Take calcium scores, CIMTs, and CT angiograms as an example. They have major advantages over stress tests when it comes to measuring plaque, but they still aren’t usually ordered by doctors.
The car wreck analogy has another powerful aspect. The most significant modifiable risk factor for both car wrecks and heart attacks is…
The biggest current risk for wrecks is distraction (like driving while using a phone). The biggest current risk for heart attacks is the way we eat. Thus, these behaviors—eating and distracted driving—could kill us.
What will it take to change those habits and save some lives? It depends on many things.
But one thing is certain—getting a stress test isn’t going to help that much.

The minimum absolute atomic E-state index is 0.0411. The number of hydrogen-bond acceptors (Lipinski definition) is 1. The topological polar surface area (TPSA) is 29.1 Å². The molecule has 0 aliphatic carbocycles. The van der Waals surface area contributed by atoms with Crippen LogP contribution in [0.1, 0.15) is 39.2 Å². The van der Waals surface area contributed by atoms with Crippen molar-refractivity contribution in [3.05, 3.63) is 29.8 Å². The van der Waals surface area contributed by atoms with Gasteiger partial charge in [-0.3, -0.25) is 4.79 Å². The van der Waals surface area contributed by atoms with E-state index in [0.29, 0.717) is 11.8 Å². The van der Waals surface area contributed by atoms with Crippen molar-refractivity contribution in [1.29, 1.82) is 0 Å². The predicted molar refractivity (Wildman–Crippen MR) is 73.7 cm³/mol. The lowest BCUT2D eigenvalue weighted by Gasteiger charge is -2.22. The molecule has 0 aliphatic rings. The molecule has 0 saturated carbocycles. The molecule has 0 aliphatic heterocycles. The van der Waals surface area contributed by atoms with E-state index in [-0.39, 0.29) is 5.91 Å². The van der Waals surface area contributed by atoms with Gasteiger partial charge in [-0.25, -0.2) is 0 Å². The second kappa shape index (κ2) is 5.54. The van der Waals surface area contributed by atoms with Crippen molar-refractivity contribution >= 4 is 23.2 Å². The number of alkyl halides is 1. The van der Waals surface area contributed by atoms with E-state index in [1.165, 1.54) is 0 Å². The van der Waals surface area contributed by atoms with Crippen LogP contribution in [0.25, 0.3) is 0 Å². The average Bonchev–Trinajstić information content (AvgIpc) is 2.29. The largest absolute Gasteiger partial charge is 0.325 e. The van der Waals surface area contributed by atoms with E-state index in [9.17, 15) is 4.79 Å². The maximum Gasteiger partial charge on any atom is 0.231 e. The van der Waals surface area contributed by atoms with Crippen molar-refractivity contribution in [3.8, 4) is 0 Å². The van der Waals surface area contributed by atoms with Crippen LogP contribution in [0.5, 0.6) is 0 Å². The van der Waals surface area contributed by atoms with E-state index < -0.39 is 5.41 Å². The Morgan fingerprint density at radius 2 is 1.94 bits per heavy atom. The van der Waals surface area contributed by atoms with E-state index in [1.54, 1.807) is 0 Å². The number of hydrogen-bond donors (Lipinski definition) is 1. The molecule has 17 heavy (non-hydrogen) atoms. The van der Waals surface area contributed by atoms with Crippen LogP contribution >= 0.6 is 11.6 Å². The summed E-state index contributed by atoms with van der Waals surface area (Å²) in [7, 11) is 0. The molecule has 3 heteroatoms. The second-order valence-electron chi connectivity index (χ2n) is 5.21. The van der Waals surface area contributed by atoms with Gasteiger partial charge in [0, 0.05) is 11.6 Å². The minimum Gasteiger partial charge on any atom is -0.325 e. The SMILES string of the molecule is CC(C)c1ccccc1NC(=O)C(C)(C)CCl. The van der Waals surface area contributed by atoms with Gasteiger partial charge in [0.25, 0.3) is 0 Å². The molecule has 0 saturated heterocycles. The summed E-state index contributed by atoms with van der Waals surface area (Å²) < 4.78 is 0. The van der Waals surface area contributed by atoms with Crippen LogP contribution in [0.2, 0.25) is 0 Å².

My name is Ford Brewer. My team and I work to prevent heart attack, stroke, cancer, and dementia. Our goal is to help you understand how to prevent major killers and disablers. Most of them are driven by the process of cardiovascular inflammation.
If you’d like to learn about the basics of heart attack & stroke prevention for free, complete this form, and get access to our CV inflammation course. If you’re interested in how we can help you, check out our services page.
American Academy of Family Physicians (AAFP). Summary of Recommendations for Clinical Preventive Services. https://www.aafp.org/dam/AAFP/documents/patient_care/clinical_recommendations/cps-recommendations.pdf. Published July 2017. Accessed October 31, 2020.
Bakalar N. Too Much Cardiac Testing. The New York Times website. https://well.blogs.nytimes.com/2015/03/16/too-much-cardiac-testing. March 16, 2015. Accessed October 31, 2020.